CB: That’s really interesting to hear. Within the context of what you just discussed, what technologies do you believe will have the greatest impact on healthcare within the next three years?

GA: I think we’re going to see a resurgence of some old technology and other more structural and explainable AI technologies. Obviously, machine learning is going to be a big part of it. Over the next five years, I expect machine learning algorithms will continue to be perfected. So while it’s going to be an important part of what we’ll be doing, it’s only going to be one component of our long-term strategy.

I think some wearable devices and potentially the Internet of Things and general data engineering and processing are going to be a big deal, which is going to be taking a lot more data down to a very personal level, and we’re going to be trying to understand what that means, in terms of the effectiveness of healthcare services.

 

 

CB: Knowing the inevitable emergence of new technologies and marrying of old and new, can you let us know how you identify what is ‘just a fad’ and what could potentially make a lasting impact?

GA: That’s a tricky one, how do you know if there truly is something ‘there’? I personally try to take an open-minded view of technology to understand, not just what it is and how it works, but what it gives you.

Blockchain is a good example. You have to really sit down and think about what it does, what is it good for? Once you understand this fundamentally, then you can start to say, “Well okay, who cares about the non-repudiation features of a distributed ledger like blockchain?”

That’s how I try to approach new tech, “What does it do, what does it change? Am I interested in the goal it allows me to reach?” And then from there, I try to understand from a business perspective if it is something that I can invest in to elevate my performance or improve the bottom line. And that’s going to affect how I structure my investment towards it.

 

CB: It’s interesting to hear your take on defining a proper use case for the technology, to truly meet and address a need, it’s so important when we talk about people.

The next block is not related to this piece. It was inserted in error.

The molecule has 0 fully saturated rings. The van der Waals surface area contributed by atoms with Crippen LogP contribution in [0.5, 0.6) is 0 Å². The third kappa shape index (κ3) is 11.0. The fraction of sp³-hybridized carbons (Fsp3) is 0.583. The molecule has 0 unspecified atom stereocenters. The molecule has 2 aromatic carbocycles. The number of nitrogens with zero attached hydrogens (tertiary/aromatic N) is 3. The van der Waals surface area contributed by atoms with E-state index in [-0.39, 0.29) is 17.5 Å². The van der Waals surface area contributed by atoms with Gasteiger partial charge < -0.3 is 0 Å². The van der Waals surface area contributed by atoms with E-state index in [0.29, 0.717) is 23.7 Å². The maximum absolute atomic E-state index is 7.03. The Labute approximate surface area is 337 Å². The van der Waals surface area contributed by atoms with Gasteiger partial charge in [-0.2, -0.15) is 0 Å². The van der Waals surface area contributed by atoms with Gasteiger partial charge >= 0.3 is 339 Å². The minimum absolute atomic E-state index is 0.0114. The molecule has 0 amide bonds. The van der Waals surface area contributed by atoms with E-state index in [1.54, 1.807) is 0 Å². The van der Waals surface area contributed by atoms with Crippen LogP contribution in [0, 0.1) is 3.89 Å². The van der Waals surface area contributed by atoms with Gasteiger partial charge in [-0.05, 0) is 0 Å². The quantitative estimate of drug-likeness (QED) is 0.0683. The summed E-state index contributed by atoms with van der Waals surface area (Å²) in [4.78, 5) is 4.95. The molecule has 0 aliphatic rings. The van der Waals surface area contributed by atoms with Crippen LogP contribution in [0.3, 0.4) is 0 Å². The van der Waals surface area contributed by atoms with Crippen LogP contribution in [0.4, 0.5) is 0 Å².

GA: Yes, that’s a good point. In any discussion of technology it always comes back to the question of people, particularly in a market your working in. You’ve got to really think of the people all the time, you’ve got to understand the things you’re looking at, there’s a person there. They may look like they are just a phone call or number but actually you’re seeing a human through your engagement channel and you’ve got to make sure that you bear that in mind―you can’t just shuffle these things around and then have some result and the, “Oh we’ll miss a few.” No, that’s not acceptable. In our case, these are young people in need, who could significantly benefit from our care.

 

“You’ve got to really think of the people all the time, you’ve got to understand the things you’re looking at, there’s a person there.”

 

CB: One final question, which is a bit more personal in nature: “What would you like your long-term contribution to be, in terms of improving the healthcare ecosystem?”

GA: I would love to be involved in the shift in how healthcare is purchased and delivered. It’s going to really change people’s lives. People will suddenly be a lot healthier for a lot longer. They’ll have care that is tuned to their needs rather than being forced into a journey that is an approximation (aka we decided you are this kind of person at this stage of your health). If you can have a wide variety of early intervention healthcare services that are demonstrated to actually work, then there’s enormous potential for improvement in healthcare in general and overall quality of life.

From where I’m sitting, that looks like a thing that I can do, and I can participate in. Fortunately, we already have a good foundation in place, so I think it’s definitely achievable.

Follow Giles on LinkedIn.

 

The interview ‘optimizing the potential of digital technology’ was originally posted on Kin + Carta Medium.